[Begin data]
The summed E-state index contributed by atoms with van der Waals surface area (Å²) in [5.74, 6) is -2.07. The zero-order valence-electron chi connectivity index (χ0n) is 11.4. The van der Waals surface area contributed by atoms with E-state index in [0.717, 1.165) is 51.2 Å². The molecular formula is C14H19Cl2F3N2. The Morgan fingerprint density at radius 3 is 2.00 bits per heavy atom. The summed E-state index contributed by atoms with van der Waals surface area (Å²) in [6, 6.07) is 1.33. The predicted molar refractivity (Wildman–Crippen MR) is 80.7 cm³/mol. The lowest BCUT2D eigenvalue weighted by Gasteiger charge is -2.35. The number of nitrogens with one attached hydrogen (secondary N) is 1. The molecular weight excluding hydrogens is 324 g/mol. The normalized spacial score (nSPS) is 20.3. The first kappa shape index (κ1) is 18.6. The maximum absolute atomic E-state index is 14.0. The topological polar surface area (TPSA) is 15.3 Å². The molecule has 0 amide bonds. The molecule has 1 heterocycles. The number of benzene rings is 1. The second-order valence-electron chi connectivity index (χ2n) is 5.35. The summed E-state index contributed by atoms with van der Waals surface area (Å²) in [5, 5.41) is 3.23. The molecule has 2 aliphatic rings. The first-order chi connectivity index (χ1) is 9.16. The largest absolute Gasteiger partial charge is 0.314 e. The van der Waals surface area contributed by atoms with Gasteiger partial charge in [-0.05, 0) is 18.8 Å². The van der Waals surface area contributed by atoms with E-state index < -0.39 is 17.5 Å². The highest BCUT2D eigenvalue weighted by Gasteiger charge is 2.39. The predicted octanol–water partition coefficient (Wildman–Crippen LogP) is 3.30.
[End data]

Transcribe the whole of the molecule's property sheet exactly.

The summed E-state index contributed by atoms with van der Waals surface area (Å²) in [5.74, 6) is -2.07. The zero-order valence-electron chi connectivity index (χ0n) is 11.4. The van der Waals surface area contributed by atoms with E-state index in [0.717, 1.165) is 51.2 Å². The molecular formula is C14H19Cl2F3N2. The Morgan fingerprint density at radius 3 is 2.00 bits per heavy atom. The summed E-state index contributed by atoms with van der Waals surface area (Å²) in [6, 6.07) is 1.33. The predicted molar refractivity (Wildman–Crippen MR) is 80.7 cm³/mol. The lowest BCUT2D eigenvalue weighted by Gasteiger charge is -2.35. The number of nitrogens with one attached hydrogen (secondary N) is 1. The molecular weight excluding hydrogens is 324 g/mol. The normalized spacial score (nSPS) is 20.3. The first kappa shape index (κ1) is 18.6. The maximum absolute atomic E-state index is 14.0. The topological polar surface area (TPSA) is 15.3 Å². The molecule has 0 amide bonds. The molecule has 1 heterocycles. The number of benzene rings is 1. The second-order valence-electron chi connectivity index (χ2n) is 5.35. The summed E-state index contributed by atoms with van der Waals surface area (Å²) in [5, 5.41) is 3.23. The molecule has 2 aliphatic rings. The first-order chi connectivity index (χ1) is 9.16. The largest absolute Gasteiger partial charge is 0.314 e. The van der Waals surface area contributed by atoms with Gasteiger partial charge in [-0.05, 0) is 18.8 Å². The van der Waals surface area contributed by atoms with E-state index < -0.39 is 17.5 Å². The highest BCUT2D eigenvalue weighted by Gasteiger charge is 2.39. The predicted octanol–water partition coefficient (Wildman–Crippen LogP) is 3.30.